The keypad features some really nice features that are worth mentioning along with some really bad solutions. If you've ever wondered what exactly the orange plastic thing just below the display is for, the answer is that in fact it is a shortcut key for starting the Walkman music player. Just above it, right at the display base, there is a metallic edge, on which you can rest your thumb when trying to open or close the slider. Undoubtedly, when doing this you are almost prone to start the music player accidentally. But you can get used to this in the course of time.
On both sides of the Walkman key there are a couple of round context keys, which are rather comfortable to work with. Below the Walkman key, you can see the unusual navigation pad and four other keys - the Back key, the Web browser key, the correction C key and finally, the Activity menu key.
Now when it comes to user-friendliness, the navigation solution used in W850 is some of the most uncomfortable ones ever seen in a Sony Ericsson mobile and none of the members of our team thinks they might ever get used to it. It's really hard to press without applying a serious amount of pressure. Furthermore, if you have large fingers, you are almost sure to press the Walkman key every second time you try pressing the upwards direction on the navigation keypad.
But enough with all that grudging, let's turn our attention to something really interesting, and that is the Light Effects mode of the keypad. Basically, what it means is that when you turn it on, the backlighting of the whole upper part starts pulsing along the beat of the currently played music file. And it's not just pulsing in its own far-fetched beat, but instead it pulses to the real beat of the music, making for a great visual effect. Speaking of backlighting, it is worth mentioning that the whole keypad glows in even white until you turn on the Walkman music player. This is the moment when the upper part of the keypad starts glowing in orange.
Of course, W850 can not measure up to the capabilities of let say Motorola V80 for example which has numerous colorful LEDs combinations and its lights pulse to the beat not only of the currently playing track, but also to the beat of the currently playing music in the room - the so-called Party Lights function.
The alphanumeric part of the keypad is a joy to use and it would get you typing with lightning speed in no time when you start using the mobile. The keys are nicely offset and they have a strong, positive feedback when pressed. All that means that you would rarely make any typos in your messages.
When it comes to the real eye catcher, that most positively must be the large 2" TFT display capable of displaying 262K colors in a QVGA resolution. The colors are vivid and pleasant. The contrast is nice, too. Thanks to the available light sensor, the display brightness varies according to the available ambient light and respectively gets boosted in bright daylight and gets dimmed in the dark. The only flaw that we might find with the display is that it is a magnet for fingerprints. When it comes to using it under direct sunlight, it scores just the same as K800 - pretty legible, but we've seen better. In fact, currently, maybe Nokia makes the most successful legibility-under-sun-proof displays. But that's just our opinion. There is no way to test that objectively. Speaking of legibility, we've seen a lot worse TFT displays too, so the Sony Ericsson ones score somewhere in the middle.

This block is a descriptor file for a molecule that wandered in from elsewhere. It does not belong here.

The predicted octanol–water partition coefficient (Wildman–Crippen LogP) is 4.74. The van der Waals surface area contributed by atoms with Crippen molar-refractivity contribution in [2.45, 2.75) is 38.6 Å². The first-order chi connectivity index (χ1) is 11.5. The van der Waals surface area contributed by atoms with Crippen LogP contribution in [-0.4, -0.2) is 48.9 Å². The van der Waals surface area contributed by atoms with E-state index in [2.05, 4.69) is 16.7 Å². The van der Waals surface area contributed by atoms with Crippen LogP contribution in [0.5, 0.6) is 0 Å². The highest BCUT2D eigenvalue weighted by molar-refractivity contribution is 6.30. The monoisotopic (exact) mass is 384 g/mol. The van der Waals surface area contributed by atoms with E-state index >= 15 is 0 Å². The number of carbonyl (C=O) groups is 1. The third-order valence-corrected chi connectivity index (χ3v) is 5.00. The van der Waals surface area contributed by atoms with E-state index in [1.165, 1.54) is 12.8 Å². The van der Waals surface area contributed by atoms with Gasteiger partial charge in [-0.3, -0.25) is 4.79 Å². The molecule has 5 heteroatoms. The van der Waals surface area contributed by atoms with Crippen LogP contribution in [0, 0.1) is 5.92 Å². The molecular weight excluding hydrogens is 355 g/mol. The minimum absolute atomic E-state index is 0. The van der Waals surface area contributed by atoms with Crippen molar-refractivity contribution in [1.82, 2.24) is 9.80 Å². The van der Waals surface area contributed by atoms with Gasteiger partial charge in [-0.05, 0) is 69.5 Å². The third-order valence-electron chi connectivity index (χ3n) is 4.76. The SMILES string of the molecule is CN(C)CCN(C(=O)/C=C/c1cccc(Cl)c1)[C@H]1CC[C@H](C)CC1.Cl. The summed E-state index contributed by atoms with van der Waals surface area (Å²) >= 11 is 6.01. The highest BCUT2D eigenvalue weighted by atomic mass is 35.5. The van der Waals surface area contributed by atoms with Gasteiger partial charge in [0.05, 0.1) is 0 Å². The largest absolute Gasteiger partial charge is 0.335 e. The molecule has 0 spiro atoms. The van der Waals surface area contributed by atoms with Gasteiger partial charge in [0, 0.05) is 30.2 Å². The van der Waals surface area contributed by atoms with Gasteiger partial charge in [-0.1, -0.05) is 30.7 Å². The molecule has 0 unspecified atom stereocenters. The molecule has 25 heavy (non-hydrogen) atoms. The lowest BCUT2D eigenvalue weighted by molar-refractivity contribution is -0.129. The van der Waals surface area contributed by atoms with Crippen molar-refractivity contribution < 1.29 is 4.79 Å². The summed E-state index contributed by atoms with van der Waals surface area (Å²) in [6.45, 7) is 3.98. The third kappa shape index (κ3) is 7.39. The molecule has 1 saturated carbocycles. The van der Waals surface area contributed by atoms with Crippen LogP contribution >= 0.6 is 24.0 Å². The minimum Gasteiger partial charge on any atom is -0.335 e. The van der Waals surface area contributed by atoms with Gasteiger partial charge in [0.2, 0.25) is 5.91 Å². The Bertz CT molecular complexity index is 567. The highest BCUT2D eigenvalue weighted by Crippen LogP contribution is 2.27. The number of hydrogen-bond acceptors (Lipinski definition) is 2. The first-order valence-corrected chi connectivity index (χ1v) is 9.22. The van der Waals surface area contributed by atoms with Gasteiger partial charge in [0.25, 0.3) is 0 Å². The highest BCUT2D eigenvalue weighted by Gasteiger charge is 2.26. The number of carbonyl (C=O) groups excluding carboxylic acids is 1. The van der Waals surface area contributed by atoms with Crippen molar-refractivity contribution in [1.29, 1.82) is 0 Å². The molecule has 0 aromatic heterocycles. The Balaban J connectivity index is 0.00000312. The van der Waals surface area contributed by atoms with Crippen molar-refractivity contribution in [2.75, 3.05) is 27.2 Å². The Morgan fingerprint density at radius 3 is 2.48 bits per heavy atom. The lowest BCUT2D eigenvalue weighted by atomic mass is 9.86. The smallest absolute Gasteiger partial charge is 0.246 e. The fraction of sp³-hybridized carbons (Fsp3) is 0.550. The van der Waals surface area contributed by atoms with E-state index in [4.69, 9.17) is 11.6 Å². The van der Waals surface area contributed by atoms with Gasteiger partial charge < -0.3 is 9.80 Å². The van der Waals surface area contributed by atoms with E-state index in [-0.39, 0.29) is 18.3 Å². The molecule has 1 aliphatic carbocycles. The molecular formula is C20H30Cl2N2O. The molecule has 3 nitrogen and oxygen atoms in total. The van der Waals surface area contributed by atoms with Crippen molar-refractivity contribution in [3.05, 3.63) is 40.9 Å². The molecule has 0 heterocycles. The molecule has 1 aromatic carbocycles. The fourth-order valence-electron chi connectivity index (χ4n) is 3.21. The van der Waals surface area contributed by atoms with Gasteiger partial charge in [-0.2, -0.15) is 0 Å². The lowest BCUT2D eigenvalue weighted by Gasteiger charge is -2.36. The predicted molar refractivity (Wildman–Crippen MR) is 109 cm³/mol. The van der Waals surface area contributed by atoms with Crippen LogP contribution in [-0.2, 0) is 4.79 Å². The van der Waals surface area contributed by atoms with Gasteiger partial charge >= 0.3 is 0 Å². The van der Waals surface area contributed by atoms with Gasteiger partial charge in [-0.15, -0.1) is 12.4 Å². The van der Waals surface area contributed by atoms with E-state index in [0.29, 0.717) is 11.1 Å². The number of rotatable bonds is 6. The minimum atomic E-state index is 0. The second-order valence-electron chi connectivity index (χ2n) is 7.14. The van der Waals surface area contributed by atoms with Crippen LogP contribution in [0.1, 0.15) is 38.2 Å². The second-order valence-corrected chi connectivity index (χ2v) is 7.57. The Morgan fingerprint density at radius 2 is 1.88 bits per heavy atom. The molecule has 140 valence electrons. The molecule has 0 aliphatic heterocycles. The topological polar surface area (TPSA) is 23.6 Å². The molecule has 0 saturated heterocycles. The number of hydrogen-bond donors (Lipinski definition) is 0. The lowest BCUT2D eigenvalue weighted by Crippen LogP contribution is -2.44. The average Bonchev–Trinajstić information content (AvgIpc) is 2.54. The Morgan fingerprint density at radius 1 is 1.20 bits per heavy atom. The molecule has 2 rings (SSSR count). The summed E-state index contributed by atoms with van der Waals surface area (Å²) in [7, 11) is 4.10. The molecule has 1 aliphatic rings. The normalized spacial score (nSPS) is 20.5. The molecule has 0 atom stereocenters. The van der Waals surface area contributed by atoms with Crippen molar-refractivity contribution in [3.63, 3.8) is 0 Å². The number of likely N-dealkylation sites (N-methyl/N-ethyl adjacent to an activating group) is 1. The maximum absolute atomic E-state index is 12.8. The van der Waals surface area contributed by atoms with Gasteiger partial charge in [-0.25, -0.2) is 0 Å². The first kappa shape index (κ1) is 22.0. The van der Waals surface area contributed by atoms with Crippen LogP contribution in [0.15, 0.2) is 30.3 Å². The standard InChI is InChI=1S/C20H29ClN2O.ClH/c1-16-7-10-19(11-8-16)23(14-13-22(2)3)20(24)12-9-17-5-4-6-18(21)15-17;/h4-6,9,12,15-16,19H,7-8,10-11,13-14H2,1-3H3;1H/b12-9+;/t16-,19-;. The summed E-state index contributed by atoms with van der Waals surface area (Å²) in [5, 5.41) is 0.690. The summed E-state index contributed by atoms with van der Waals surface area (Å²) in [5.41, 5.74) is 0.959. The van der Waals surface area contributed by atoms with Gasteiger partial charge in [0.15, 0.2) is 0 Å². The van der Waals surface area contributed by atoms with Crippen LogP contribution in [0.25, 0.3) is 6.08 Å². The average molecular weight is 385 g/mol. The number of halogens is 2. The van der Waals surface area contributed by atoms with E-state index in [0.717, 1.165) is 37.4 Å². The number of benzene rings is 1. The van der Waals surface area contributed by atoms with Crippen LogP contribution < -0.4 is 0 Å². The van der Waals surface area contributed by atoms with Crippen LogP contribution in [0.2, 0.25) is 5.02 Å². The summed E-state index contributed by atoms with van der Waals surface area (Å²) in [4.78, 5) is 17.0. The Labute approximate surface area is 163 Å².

So just to sum up, on our user-friendliness scale Sony Ericsson W850 scores rather low thanks to the highly uncomfortable navigation pad and the constant creaking sounds which one would not expect from a mobile with that price tag. The only things that save the day for the Walkman is the nice and smooth sliding mechanism, the nice matt plastic, the perfect balancing of the weight and the cool Light Effects feature which is the icing on top of a very typing-friendly alphanumeric cake, if you would forgive us the pun.
When it comes to using the W850 as a pure mobile phone, the handset manages to please with ease building on several crucial elements. The W850 is probably the phone with the loudest loudspeaker we've heard recently to start with. Believe us, when we assure you that it's highly unlikely to miss an incoming phone call even in the noisiest of streets. The sound during calls is clear, and as expected, the network signal remained at its maximum in the urban area where we do our tests. The vibration strength is pretty sufficient to do its job. You can set the handset to answer your incoming call automatically when you open the slider, but the strangest of it all is that closing it up doesn't end the call. The only reason for that that we could think of is that the Sony Ericsson engineers didn't want the automatic feature to prevent you talking with the phone closed. The same holds true for the automatic key lock. It engages every time you close the slider as long as you close it from standby view. If you happen to close it while you are somewhere in the menu, the key lock doesn't work at all.